Conditional Spatial Policy Dependence: Theory and Model Specification

Comparative Political Studies, 45 (7), 2012, pp. 819-849

43 Pages Posted: 31 May 2011 Last revised: 20 Jun 2012

See all articles by Eric Neumayer

Eric Neumayer

London School of Economics and Political Science (LSE)

Thomas Pluemper

Vienna University of Economics and Business - Department of Socioeconomics; University of Essex - Department of Government

Date Written: May 13, 2011

Abstract

When the policy choice in one jurisdiction depends on those of other jurisdictions, then policies are said to be spatially dependent. In this article, we discuss how scholars can bring theories of spatial policy dependence and empirical model specifications closer in line so that the empirical analysis actually tests the theoretical predictions. Specifically, comprehensive theories of spatial policy dependence will typically suggest that the jurisdictions receiving spatial stimuli systematically differ in their exposure to such signals as a function of the intensity of their interaction with other jurisdictions. Similarly, theories will often predict that governments also differ in their responsiveness to any given spatial stimulus as a function of the institutional, political, economic or social context in which they operate. In other words, theories typically postulate that spatial dependence is conditional on exposure and responsiveness, neither of which is accounted for in the standard empirical practice of estimating one single common coefficient for a row-standardized spatial lag variable. We show how scholars can adequately model both forms of heterogeneity with properly specified interaction effects models.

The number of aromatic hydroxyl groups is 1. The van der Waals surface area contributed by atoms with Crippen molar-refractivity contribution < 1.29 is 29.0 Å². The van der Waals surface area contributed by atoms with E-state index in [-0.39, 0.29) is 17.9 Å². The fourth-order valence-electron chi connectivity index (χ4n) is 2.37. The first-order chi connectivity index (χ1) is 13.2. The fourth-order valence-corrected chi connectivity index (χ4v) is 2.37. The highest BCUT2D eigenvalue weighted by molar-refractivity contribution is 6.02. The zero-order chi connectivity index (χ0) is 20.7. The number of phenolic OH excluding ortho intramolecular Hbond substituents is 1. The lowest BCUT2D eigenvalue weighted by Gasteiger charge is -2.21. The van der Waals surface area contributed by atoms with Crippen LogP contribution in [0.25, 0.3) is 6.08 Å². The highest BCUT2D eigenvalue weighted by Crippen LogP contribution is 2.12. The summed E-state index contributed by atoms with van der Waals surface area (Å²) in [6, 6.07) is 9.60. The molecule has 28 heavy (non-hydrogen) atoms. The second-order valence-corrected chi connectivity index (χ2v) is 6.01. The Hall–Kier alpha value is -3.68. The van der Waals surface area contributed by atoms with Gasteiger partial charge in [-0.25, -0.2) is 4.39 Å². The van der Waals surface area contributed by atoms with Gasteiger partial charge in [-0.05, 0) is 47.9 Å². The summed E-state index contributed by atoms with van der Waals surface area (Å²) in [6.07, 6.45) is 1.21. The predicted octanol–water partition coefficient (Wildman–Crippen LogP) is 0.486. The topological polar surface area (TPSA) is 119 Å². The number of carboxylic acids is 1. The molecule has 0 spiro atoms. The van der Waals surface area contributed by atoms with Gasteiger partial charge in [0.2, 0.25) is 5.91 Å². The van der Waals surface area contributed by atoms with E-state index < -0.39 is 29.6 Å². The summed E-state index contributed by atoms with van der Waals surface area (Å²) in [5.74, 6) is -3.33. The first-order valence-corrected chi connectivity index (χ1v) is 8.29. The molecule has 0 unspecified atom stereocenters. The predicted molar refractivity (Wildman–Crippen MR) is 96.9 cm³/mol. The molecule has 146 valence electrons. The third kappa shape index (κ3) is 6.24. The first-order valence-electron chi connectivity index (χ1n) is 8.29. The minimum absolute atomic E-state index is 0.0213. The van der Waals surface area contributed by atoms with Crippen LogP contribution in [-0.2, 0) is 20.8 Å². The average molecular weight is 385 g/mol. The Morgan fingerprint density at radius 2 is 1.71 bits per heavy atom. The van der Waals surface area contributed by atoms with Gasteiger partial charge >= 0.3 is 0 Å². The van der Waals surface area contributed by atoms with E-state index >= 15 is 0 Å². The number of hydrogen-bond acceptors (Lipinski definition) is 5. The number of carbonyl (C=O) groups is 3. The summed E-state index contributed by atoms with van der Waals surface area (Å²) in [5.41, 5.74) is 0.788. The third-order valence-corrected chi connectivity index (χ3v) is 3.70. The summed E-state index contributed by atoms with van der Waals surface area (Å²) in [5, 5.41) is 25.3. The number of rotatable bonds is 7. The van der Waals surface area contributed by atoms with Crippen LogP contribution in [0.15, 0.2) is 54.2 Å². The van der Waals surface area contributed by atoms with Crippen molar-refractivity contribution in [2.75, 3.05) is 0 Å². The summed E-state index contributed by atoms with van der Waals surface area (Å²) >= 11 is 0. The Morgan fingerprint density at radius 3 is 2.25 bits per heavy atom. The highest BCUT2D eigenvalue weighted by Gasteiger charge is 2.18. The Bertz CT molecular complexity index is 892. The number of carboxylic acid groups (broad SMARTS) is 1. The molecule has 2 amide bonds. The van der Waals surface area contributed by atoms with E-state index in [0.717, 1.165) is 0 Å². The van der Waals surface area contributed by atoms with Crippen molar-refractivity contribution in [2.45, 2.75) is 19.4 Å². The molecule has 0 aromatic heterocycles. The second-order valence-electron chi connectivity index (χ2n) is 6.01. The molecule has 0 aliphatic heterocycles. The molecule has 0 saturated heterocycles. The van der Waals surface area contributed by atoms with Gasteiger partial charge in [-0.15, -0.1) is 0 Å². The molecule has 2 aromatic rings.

Keywords: spatially dependent, spatial policy, policy choice

Suggested Citation

Neumayer, Eric and Plümper, Thomas, Conditional Spatial Policy Dependence: Theory and Model Specification (May 13, 2011). Comparative Political Studies, 45 (7), 2012, pp. 819-849. Available at SSRN: https://ssrn.com/abstract=1840589

Eric Neumayer (Contact Author)

London School of Economics and Political Science (LSE) ( email )

Houghton Street
London, WC2A 2AE
United Kingdom
+44 207 955 7598 (Phone)
+44 207 955 7412 (Fax)

HOME PAGE: http://personal.lse.ac.uk/neumayer

Thomas Plümper

Vienna University of Economics and Business - Department of Socioeconomics ( email )

Vienna
Austria

University of Essex - Department of Government ( email )

Wivenhoe Park
Colchester, Essex CO4 3SQ
United Kingdom

HOME PAGE: http://www.polsci.org/pluemper

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